South Africans have been complaining about a new scam on WhatsApp that uses number porting to access users’ contacts and extort money. Find out how you can protect yourself.
The scammers are using number porting to take control of people’s WhatsApp accounts and messaging certain contacts asking for money or ewallet services. Number porting allows users to change the service provider and keep the same number using a different sim card. This allows them to hijack a user’s WhatsApp and receive confirmatory SMSes from the app.
Once they have successfully ported the number, they gain access to your WhatsApp contacts and are able to message these parties impersonating the user.
In the past, number porting was used to intercept One-Time Pin numbers (OTP) and gain access to your bank accounts and services by cloning credit cards or stealing bank login info. This time around the scammers are using WhatsApp to message contacts and ask them for money pretending to be the right user. With the FNB ewallet services, for example, they can receive a code to access the money sent and the cash becomes available at any ATM.
Network providers say the scam has only affected a few users at the moment and it is still unknown how widespread this could be. Here’s how you can protect yourself.
1. Enable your security encryption notifications on WhatsApp
Some people turn off their security notifications on WhatsApp because they get annoyed with the constant updates. Turn these back on by opening WhatsApp, click on the three dots on your top right, click settings < account < security and activate the button that reads: “Show security notifications”.
This will allow you to get security notifications if a “friend” messages you after changing their security code or usual number.
2. Check any porting messages
When a scammer is trying to port your number, you will normally receive an SMS from your service provider asking for your permission. If you ignore this message, it is taken as having granted permission. Follow the instructions on the message or call your service provider immediately.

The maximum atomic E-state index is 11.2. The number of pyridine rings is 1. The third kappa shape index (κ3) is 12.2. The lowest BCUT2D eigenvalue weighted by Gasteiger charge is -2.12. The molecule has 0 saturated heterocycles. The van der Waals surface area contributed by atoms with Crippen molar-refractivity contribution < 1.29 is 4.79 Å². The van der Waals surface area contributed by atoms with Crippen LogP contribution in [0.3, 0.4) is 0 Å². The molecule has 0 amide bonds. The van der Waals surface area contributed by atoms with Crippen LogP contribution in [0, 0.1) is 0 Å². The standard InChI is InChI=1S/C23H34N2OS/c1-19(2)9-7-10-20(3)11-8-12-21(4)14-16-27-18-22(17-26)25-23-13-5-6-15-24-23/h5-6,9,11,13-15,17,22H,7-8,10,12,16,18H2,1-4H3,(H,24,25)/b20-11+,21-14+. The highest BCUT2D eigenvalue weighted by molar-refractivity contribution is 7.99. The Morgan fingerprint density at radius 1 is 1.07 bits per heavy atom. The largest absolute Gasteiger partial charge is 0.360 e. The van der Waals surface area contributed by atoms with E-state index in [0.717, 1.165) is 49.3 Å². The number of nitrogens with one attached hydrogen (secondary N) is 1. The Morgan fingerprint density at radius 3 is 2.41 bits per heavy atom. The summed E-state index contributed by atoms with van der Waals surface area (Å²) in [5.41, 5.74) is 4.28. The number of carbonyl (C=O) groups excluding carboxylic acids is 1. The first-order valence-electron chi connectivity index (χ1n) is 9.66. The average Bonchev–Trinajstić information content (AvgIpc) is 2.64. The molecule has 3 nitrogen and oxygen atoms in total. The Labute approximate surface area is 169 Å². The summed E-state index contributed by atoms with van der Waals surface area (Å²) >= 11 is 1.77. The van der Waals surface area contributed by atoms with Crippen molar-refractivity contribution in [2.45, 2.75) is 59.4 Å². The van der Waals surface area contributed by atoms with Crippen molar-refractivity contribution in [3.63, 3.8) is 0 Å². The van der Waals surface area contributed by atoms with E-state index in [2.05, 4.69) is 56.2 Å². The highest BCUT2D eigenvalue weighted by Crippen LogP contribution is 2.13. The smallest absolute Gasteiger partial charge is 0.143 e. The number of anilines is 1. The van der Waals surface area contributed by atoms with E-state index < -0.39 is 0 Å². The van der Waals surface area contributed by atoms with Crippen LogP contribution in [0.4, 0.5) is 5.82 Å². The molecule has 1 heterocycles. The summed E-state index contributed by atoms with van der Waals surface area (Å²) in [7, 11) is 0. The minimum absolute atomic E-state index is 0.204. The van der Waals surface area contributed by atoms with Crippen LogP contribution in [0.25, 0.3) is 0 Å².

3. Don’t ignore any loss of signal on your phone
If you lose signal all of a sudden and you are not in a remote area or haven’t run out of data, assume that you are being scammed. When someone has successfully ported your number, you might lose signal as your sim card may no longer be active.
4. Don’t turn off your phone if you get annoying calls
Some scammers call your number a few times so that you get annoyed and turn off your phone when they try to port your number. Always keep your phone on and rather keep it on silent but check notifications regularly.
5. Don’t register a new WhatsApp account
If you get a new phone or switch phones often, do not register a new WhatsApp account, rather update your current one. Scammers impersonate users who abandoned their cellphone numbers, which are then recycled by service providers. If you switch numbers, just change the number associated with your WhatsApp account instead of registering a new account. Also, inform your contacts of your number change.
6. Enable the pin function on WhatsApp
For additional security, WhatsApp has a two-step verification that requires a pin when registering a new number. Activate the pin by clicking on “settings”, “account”, and then “two-step verification”. This measure, however, comes at a risk. You need to associate an email address with the pin but if you lose access to the address or forget your pin, you will be in trouble. WhatsApp will also ask for the pin from time to time, which could get annoying.